Halloween and Mongolia

Happy Halloween to those who are celebrating!

We decided to teach some Mongolian Halloween words to New Yorkers. Meanwhile in Mongolia, the government decided to ban Halloween celebrations at public schools and there were some mixed reactions.

Some US expats in Mongolia are mad and offended that some Mongolians don’t like the ever growing celebration of Halloween 🎃 in Mongolia and accuse us of xenophobia 🤦🏻‍♀️🙄

We celebrate all kinds of foreign traditions like Valentines Day, kneel down to propose and wear white wedding gowns etc. But Halloween can be controversial because it’s more than just cute costumes but touches on with death, spirits and scary stuff. Traditionally, death is a taboo topic and any kind of “dark” spirit celebrations make some people, especially older generation, uneasy. We don’t even utter the names of our deceased and avoid talking about them. Halloween in US is just a commercial costume event plus season to consume horror content unlike the remembering of the deceased family in Mexico. Ok, it is also a fun family bonding time too.

I love horror movies (yes, I just finished watching “The Haunting of Hill House“) and it was fun for me to learn about Halloween and caramelized apples while learning English. However, it’s different for my parents’ and grandparents’ generation. Not all of us have to like it. Please stop accusing us of xenophobia every single time we don’t celebrate foreign traditions. We have the right to be uneasy and uncomfortable with taboo topics of our culture. That obviously doesn’t mean that people should be unkind to those who are celebrating. It’s ok NOT to make Halloween a public school event. Not every parent wants to deal with additional costs and hassle of buying and making costumes.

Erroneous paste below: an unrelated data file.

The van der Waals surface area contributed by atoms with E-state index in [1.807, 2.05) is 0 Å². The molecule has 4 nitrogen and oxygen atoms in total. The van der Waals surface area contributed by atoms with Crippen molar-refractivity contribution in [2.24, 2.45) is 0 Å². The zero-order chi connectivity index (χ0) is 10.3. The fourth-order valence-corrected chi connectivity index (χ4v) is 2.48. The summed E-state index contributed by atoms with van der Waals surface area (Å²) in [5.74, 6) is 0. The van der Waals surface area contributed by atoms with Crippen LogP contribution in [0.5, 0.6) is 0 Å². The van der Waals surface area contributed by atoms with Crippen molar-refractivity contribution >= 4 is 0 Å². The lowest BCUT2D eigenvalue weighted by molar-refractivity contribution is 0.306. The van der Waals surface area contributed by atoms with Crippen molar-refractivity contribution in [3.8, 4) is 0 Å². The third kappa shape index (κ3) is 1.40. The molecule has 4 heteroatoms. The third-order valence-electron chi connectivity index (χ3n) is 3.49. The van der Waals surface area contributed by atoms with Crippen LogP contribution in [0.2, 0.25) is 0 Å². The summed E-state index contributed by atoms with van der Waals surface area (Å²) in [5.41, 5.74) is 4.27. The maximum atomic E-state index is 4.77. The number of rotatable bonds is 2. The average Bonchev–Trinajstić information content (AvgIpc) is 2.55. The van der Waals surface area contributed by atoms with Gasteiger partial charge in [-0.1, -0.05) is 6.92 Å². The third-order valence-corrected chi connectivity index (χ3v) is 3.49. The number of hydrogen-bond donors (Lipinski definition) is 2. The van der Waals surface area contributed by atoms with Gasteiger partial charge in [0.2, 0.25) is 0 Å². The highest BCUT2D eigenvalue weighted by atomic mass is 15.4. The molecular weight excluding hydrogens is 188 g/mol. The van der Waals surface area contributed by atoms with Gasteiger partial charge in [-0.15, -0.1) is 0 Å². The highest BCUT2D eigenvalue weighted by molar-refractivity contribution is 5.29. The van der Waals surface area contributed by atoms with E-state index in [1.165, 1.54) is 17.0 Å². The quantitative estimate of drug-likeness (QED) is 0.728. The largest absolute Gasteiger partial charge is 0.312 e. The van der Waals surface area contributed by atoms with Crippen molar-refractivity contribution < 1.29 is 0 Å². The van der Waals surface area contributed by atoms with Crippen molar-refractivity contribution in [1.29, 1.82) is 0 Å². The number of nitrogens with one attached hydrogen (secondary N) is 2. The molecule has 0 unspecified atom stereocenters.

So please respect our resistance. Not all of us have to adopt every single foreign celebration in the name of tolerance and globalization. Unlike Naadam, this is not our traditional holiday that is celebrated nationwide. 

On the other hand, there is no shortage of private Halloween parties with adults as well tiny trick-o-treaters at your apartment door in Mongolia. Some are choosing to give away traditional dairy snack Aaruul instead of candies. I think that’s a pretty great option. We wish good luck to all the teachers and pediatric dentists on Nov 1.

Let us know what you think below. Do you celebrate Halloween extensively in your country?

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